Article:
Sub-Saharan Africa VC funding amount (2018-2022)

There was a drop in Seed funding in 2020 as it dropped to $0.1 billion, Series A – $0.3 billion, and Series B+ – $0.4 billion.

The post-pandemic period experienced a slight surge as Series B+ funding shot up to $1.4 billion, while Seed funding stood at $0.3 billion and Series A was valued at $0.4 billion.

2022 was predicted to be the magic year for Venture funding in Africa, but it failed to hit the jackpot. In fact, there was a 6% drop overall, so Series B+ funding fell to $1.3 billion, Seed funding – $0.3 billion and Series A – $0.4 billion.

Summary of findings per the GSER report:

  • Despite the overall economic downturn, three sub-sectors increased in the overall number of VC deals from 2021 to 2022: Gaming (+13%), Blockchain (+8%), and Fintech (+4%).
  • Reflecting AI’s increasing use and intersection with other sub-sectors, AI & Big Data is the sub-sector with the highest count of total VC deals, making up 28% of the global share in 2022. It also has the highest growth in number of exits, at 74%, from 2017–2018 to 2021–2022, and experienced a 34% increase in Series A count for the same period.
  • As Deep Tech innovations become more integrated into the startup world, Deep Tech’s exit amount has grown faster than non-Deep Tech technologies from 2017–2018 to 2021–2022, at 326% vs. 225%.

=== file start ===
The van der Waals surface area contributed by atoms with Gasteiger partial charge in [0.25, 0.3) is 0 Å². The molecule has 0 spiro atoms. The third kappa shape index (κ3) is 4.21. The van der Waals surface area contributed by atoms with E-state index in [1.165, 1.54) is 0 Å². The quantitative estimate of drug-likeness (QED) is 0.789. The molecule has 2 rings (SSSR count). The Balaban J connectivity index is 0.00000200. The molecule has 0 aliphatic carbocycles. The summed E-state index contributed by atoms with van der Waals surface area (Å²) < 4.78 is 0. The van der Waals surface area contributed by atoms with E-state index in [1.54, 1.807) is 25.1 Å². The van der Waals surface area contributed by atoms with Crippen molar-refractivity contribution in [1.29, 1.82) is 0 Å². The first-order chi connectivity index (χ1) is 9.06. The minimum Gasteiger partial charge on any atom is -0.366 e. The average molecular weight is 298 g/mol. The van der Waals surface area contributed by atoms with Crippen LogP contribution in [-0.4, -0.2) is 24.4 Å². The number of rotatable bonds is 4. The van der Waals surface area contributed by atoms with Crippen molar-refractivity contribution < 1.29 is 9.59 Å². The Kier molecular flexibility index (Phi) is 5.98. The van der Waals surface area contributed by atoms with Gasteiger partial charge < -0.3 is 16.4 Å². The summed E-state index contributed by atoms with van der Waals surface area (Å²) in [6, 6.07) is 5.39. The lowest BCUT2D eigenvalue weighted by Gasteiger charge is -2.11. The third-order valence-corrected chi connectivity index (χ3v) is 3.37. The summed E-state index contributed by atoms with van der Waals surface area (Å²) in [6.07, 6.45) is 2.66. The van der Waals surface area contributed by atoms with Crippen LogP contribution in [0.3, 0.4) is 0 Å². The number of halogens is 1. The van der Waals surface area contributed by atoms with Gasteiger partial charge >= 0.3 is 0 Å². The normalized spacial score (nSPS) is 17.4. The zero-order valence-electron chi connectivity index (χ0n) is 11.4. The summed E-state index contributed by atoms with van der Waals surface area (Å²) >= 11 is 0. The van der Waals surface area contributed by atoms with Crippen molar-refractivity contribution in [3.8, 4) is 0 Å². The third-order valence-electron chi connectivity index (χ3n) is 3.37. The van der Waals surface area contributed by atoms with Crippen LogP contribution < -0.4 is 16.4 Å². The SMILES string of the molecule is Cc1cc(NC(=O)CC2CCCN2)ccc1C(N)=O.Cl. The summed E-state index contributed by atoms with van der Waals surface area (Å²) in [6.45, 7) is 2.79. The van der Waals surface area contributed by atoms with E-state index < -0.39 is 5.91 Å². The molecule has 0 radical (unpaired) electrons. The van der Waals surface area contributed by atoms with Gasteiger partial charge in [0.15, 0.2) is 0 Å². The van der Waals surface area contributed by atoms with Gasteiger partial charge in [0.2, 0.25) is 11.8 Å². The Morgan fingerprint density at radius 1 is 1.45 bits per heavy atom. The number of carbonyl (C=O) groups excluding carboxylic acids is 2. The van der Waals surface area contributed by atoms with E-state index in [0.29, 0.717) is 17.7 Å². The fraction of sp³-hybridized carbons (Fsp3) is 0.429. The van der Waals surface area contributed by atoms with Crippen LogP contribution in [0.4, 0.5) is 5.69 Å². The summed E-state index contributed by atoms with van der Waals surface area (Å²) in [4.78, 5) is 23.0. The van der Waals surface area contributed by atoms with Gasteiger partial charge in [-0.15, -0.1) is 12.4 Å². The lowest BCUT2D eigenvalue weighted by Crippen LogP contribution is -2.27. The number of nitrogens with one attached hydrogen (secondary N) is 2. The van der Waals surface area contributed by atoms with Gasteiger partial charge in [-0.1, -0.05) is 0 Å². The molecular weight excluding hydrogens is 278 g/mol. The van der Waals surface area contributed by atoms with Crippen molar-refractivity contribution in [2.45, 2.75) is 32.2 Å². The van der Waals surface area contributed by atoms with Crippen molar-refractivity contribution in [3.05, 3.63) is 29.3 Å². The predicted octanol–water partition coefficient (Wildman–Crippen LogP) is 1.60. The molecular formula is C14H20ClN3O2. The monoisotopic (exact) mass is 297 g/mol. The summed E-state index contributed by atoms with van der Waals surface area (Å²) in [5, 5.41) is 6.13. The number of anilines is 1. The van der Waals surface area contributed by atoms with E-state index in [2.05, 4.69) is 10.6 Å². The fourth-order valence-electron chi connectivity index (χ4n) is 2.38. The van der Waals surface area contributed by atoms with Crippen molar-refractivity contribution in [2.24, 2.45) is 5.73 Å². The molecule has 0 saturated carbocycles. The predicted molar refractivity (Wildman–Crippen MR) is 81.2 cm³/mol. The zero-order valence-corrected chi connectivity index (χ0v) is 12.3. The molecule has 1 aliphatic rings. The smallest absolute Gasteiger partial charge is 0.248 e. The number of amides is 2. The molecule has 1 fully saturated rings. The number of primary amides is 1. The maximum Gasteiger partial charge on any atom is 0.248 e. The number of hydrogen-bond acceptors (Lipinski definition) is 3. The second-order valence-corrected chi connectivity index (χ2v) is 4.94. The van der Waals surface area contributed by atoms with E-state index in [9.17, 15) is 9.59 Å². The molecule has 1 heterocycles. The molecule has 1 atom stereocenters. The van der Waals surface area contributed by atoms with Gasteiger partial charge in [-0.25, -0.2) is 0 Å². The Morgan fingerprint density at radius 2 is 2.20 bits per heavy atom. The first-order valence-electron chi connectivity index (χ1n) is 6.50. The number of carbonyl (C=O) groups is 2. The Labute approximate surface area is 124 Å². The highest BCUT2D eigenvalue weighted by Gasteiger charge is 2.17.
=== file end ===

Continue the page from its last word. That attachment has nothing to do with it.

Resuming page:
• Advanced Manufacturing & Robotics is the fastest-growing sub-sector in terms of Series A amount, up 168% from 2017–2018 to 2021–2022.
  • Fintech has grown significantly in sub-Saharan Africa and Latin America, making up 41% and 37% of global Series A deal count respectively from 2017–2018 to 2021–2022.
  • Although Edtech was widely expected to thrive during and post-pandemic, its Series A funding amount decreased 44% from 2017–2018 to 2021–2022.

Overall, and notwithstanding a funding drought, Africa’s tech ecosystem is growing rapidly, and there are many exciting things on the horizon. Here are a few trends to watch:

  • The rise of new tech hubs. In recent years, we’ve seen the emergence of new tech hubs across Africa, outside of the traditional tech hubs like Lagos, Nairobi, and Cape Town. These new hubs are located in countries like Rwanda, Ghana, and Senegal, and they’re helping to drive innovation and entrepreneurship across the continent.
  • The growth of the fintech sector. Fintech is one of the most vibrant sectors in Africa’s tech ecosystem, and it’s showing no signs of slowing down.
  • The expansion of the cleantech sector. Africa is home to a number of promising cleantech startups, and this sector is poised for growth in the coming years. Cleantech startups are developing solutions to address some of Africa’s most pressing challenges, such as access to energy and water.
  • The increasing importance of data. Data is becoming increasingly important in Africa’s tech ecosystem. Startups are using data to improve their products and services, and governments are using data to make better decisions. As the availability of data increases, we can expect to see even more innovation in Africa’s tech ecosystem.